Pumping iron: revisiting risks, benefits and strategies in treatment of iron deficiency in end-stage renal disease

Clin Nephrol. 2012 Mar;77(3):188-94. doi: 10.5414/cn107266.


Iron deficiency is a common cause of anemia in patients with end stage renal disease (ESRD). Intravenous iron administration, especially in those requiring treatment with erythropoiesis stimulating agents (ESA) is an essential component of the management of anemia in ESRD patients. Iron improves hemoglobin, reduces ESA dose requirement and also has nonerythropoietic effects including improvement in physical performance, cognition and amelioration of restless leg syndrome. However, iron can promote oxidative stress, cause endothelial dysfunction, inflammation and tissue injury, and has a potential to cause progression of both CKD and cardiovascular disease. In this review, we discuss the benefits and risks associated with i.v. iron and the practical aspects of iron administration that can minimize the complications related to iron therapy in ESRD.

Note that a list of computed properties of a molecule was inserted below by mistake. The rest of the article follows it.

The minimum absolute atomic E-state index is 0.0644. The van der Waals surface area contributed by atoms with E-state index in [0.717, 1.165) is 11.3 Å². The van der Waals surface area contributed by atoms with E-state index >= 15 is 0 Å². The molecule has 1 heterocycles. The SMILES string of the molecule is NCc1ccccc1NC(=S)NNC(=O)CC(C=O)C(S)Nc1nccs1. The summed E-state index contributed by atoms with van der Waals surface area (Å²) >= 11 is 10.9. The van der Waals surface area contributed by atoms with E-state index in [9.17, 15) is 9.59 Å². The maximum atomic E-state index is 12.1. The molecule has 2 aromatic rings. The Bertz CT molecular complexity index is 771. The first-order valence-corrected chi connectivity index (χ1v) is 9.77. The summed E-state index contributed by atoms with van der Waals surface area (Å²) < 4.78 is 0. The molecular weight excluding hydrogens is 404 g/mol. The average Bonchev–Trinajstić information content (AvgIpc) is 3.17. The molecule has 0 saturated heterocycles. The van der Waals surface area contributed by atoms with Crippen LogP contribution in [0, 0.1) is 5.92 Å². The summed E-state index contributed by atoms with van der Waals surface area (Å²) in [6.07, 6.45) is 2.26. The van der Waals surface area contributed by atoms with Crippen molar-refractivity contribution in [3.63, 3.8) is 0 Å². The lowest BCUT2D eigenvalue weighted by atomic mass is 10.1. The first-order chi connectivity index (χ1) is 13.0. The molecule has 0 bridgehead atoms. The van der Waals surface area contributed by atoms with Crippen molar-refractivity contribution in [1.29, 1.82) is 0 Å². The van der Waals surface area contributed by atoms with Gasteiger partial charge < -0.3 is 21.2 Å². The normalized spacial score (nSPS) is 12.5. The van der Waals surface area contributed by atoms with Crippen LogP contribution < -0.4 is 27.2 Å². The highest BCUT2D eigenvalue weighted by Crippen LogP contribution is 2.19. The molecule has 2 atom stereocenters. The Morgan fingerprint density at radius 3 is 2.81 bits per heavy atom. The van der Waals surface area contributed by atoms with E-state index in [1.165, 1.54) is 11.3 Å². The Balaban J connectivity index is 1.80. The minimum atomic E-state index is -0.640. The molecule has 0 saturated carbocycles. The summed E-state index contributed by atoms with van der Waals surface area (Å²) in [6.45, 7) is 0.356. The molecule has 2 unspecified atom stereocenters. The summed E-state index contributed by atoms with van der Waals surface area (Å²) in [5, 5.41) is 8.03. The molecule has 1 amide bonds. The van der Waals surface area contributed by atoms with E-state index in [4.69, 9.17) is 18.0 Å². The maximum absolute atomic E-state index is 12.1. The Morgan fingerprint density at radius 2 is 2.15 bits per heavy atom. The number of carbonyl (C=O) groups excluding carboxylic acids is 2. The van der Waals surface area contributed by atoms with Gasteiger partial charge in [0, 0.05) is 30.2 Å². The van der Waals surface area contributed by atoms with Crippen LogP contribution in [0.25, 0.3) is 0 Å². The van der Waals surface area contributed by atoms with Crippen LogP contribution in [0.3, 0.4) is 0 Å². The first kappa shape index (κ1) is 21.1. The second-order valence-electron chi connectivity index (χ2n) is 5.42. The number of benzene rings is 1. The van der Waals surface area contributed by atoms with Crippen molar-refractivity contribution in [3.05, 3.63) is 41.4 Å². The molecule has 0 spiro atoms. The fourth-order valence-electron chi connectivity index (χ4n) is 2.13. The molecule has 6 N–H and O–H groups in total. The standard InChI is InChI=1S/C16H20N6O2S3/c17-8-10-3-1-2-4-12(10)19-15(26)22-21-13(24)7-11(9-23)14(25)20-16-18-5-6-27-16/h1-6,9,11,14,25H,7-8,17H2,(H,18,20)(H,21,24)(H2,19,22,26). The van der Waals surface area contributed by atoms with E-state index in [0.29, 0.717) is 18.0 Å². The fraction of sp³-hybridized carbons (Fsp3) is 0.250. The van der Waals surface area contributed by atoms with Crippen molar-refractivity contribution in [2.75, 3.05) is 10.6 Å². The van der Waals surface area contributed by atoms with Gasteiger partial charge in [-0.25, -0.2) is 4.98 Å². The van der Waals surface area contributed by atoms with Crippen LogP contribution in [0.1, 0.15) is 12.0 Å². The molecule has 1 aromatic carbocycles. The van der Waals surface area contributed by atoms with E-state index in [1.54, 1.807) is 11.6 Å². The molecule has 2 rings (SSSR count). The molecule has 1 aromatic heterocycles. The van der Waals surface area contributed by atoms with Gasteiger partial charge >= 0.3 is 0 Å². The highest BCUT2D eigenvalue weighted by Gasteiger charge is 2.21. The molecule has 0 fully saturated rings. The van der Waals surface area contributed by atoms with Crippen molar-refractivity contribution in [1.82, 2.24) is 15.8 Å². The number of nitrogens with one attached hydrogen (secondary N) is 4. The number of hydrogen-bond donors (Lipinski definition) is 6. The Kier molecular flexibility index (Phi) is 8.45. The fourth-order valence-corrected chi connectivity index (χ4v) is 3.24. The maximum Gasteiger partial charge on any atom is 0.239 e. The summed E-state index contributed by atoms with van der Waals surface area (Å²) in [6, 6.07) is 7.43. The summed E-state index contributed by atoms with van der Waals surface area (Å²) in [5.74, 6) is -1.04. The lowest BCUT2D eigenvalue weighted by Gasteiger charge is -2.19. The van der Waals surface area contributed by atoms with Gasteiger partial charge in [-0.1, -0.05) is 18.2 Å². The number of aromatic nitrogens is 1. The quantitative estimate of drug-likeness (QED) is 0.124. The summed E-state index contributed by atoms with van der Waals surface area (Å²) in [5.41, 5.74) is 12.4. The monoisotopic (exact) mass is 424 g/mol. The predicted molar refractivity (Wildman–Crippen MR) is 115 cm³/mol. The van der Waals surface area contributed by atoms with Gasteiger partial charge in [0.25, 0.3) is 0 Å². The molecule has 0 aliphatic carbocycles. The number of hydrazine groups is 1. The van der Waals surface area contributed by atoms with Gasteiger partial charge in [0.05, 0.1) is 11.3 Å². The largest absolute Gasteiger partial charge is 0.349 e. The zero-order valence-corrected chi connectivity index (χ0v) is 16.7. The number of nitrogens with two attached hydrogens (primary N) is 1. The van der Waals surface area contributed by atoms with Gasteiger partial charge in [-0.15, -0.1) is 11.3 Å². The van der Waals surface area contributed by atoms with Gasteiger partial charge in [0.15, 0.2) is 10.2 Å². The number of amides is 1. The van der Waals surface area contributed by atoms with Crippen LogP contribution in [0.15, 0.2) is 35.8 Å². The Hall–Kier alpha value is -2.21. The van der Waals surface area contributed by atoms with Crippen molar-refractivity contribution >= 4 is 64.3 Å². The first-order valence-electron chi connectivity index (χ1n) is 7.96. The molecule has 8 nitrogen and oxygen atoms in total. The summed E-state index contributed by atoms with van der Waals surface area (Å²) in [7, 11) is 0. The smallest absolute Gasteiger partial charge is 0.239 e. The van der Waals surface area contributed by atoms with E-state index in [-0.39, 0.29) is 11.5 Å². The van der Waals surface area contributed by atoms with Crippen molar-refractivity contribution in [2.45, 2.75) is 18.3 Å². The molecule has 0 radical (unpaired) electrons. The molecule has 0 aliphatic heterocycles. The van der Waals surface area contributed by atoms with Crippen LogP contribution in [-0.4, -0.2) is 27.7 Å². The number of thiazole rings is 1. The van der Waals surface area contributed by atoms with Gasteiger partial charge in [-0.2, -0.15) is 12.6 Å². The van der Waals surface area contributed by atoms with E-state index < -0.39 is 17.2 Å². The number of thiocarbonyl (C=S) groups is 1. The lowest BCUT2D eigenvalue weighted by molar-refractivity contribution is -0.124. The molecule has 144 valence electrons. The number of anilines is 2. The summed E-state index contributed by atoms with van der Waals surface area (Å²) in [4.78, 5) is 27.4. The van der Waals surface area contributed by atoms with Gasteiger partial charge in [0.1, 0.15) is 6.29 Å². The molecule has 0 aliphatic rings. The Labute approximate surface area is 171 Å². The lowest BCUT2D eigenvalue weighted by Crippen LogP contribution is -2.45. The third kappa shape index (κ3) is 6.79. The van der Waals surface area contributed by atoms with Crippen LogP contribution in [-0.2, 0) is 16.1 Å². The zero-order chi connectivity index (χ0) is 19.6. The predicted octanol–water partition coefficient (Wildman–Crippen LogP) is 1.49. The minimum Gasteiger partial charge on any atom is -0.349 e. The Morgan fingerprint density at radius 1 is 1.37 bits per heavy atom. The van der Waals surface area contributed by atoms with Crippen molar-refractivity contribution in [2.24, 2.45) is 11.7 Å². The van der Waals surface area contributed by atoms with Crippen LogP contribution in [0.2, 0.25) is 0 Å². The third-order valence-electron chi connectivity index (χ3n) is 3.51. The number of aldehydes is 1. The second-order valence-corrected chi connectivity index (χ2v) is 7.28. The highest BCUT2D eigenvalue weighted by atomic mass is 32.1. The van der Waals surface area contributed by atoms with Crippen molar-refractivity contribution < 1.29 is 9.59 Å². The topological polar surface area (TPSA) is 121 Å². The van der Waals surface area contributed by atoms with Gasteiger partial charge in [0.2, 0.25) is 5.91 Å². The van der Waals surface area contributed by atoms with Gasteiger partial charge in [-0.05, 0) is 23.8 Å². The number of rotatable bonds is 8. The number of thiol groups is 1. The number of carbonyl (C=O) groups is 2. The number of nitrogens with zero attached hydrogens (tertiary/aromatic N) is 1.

Publication types

  • Review

MeSH terms

  • Anemia, Iron-Deficiency / blood
  • Anemia, Iron-Deficiency / drug therapy*
  • Anemia, Iron-Deficiency / etiology
  • Chemistry, Pharmaceutical
  • Hematinics / administration & dosage*
  • Hematinics / adverse effects
  • Humans
  • Infusions, Intravenous
  • Kidney Failure, Chronic / blood
  • Kidney Failure, Chronic / complications
  • Kidney Failure, Chronic / therapy*
  • Patient Selection
  • Renal Dialysis* / adverse effects
  • Risk Assessment
  • Risk Factors
  • Treatment Outcome


  • Hematinics